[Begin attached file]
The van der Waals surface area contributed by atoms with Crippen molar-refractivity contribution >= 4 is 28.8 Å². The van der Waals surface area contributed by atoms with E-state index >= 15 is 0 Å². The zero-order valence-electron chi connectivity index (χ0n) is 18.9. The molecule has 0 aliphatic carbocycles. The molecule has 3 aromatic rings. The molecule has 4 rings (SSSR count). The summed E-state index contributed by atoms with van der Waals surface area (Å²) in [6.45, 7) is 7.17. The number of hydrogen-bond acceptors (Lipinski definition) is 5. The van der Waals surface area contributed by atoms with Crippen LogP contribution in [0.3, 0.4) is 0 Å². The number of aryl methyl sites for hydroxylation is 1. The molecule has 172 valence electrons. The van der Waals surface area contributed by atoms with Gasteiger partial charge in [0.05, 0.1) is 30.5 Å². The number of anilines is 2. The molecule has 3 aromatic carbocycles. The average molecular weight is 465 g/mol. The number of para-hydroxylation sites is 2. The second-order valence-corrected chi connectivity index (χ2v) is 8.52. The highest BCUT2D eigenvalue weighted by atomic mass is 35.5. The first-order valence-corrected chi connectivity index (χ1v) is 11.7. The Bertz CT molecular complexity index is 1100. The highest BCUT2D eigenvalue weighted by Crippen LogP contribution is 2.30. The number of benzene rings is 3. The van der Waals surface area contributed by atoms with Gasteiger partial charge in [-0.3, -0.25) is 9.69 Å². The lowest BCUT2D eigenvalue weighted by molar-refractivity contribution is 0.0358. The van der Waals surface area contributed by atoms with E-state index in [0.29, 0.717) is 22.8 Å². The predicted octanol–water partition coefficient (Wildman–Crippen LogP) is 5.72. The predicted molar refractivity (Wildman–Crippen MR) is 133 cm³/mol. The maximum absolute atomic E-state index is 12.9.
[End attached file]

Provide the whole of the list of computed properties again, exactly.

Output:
The van der Waals surface area contributed by atoms with Crippen molar-refractivity contribution >= 4 is 28.8 Å². The van der Waals surface area contributed by atoms with E-state index >= 15 is 0 Å². The zero-order valence-electron chi connectivity index (χ0n) is 18.9. The molecule has 0 aliphatic carbocycles. The molecule has 3 aromatic rings. The molecule has 4 rings (SSSR count). The summed E-state index contributed by atoms with van der Waals surface area (Å²) in [6.45, 7) is 7.17. The number of hydrogen-bond acceptors (Lipinski definition) is 5. The van der Waals surface area contributed by atoms with Crippen LogP contribution in [0.3, 0.4) is 0 Å². The number of aryl methyl sites for hydroxylation is 1. The molecule has 172 valence electrons. The van der Waals surface area contributed by atoms with Gasteiger partial charge in [0.05, 0.1) is 30.5 Å². The number of anilines is 2. The molecule has 3 aromatic carbocycles. The average molecular weight is 465 g/mol. The number of para-hydroxylation sites is 2. The second-order valence-corrected chi connectivity index (χ2v) is 8.52. The highest BCUT2D eigenvalue weighted by atomic mass is 35.5. The first-order valence-corrected chi connectivity index (χ1v) is 11.7. The Bertz CT molecular complexity index is 1100. The highest BCUT2D eigenvalue weighted by Crippen LogP contribution is 2.30. The number of benzene rings is 3. The van der Waals surface area contributed by atoms with Gasteiger partial charge in [-0.3, -0.25) is 9.69 Å². The lowest BCUT2D eigenvalue weighted by molar-refractivity contribution is 0.0358. The van der Waals surface area contributed by atoms with E-state index in [0.29, 0.717) is 22.8 Å². The predicted octanol–water partition coefficient (Wildman–Crippen LogP) is 5.72. The predicted molar refractivity (Wildman–Crippen MR) is 133 cm³/mol. The maximum absolute atomic E-state index is 12.9.